It isn't unusual for any of us to feel pangs of regret while thinking about past behavior, and Paul McCartney is no different.

The former Beatle looked back during a recent interview with the Daily Mail, reflecting on the casually racist language that he — and many of the people he knew — used without thinking about how his words might affect others. "When I was a kid, you were racist without knowing it," he explained. "It was just the normal thing to use certain words you wouldn't use now."

Like many members of his generation, McCartney eventually came to understand the error of his ways — part of a maturing and enlightening process shared that helped inform the civil rights struggle of the era. "Along the way we suddenly realized how it would make the people you were talking about feel. I don't think until then we'd ever even thought about other people," he admitted. "It was like a joke between ourselves. But then someone points out, 'Well, that’s denigrating … ' you know, in my case, black people. And then the penny drops, and I think that's what happened for a lot of people. Certainly a lot of people in my generation used to use words you wouldn't use now."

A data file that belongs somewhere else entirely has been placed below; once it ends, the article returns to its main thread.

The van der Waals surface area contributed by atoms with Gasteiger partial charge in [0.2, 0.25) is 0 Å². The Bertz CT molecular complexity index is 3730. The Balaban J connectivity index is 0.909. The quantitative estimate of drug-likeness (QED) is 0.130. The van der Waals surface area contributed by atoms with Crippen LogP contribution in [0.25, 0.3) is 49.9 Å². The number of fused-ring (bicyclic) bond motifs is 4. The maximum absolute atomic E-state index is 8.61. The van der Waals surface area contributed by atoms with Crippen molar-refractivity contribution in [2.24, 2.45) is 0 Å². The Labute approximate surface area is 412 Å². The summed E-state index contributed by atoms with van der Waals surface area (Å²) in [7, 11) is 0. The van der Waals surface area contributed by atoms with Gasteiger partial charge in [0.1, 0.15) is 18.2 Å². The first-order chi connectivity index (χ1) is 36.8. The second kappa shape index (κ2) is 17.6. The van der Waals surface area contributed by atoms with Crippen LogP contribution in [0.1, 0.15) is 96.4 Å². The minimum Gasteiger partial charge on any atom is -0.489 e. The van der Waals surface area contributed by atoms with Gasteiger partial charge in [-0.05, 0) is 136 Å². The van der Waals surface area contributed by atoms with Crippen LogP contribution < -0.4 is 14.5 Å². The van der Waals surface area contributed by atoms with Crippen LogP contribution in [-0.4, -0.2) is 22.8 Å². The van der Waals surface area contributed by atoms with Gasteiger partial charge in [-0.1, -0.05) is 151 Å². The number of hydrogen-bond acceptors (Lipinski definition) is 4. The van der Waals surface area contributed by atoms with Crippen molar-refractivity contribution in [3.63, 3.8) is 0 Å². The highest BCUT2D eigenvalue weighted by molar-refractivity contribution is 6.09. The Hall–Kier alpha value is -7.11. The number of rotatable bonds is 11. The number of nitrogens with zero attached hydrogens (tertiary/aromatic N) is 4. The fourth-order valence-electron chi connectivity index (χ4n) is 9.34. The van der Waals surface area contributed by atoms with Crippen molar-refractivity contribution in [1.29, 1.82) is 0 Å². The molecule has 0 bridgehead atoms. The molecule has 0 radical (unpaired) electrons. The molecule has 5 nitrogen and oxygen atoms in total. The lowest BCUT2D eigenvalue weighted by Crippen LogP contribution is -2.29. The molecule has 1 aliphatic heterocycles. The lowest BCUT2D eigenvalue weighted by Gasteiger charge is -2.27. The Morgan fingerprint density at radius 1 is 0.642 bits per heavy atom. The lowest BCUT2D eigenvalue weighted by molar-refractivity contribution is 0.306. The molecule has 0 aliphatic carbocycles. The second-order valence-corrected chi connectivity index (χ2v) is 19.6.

McCartney also went on to defend the language used by his recent recording partner Kanye West, arguing that when West says things Mccartney might regret having said, it has a different meaning.

"The n-word, to a lot of black people, particularly younger black people, it's almost a term of endearment," he mused. "It's a slang word, and I think the good thing about it is that it kind of takes the sting out of it. It just becomes a word, rather than the derogatory word it could be used as."

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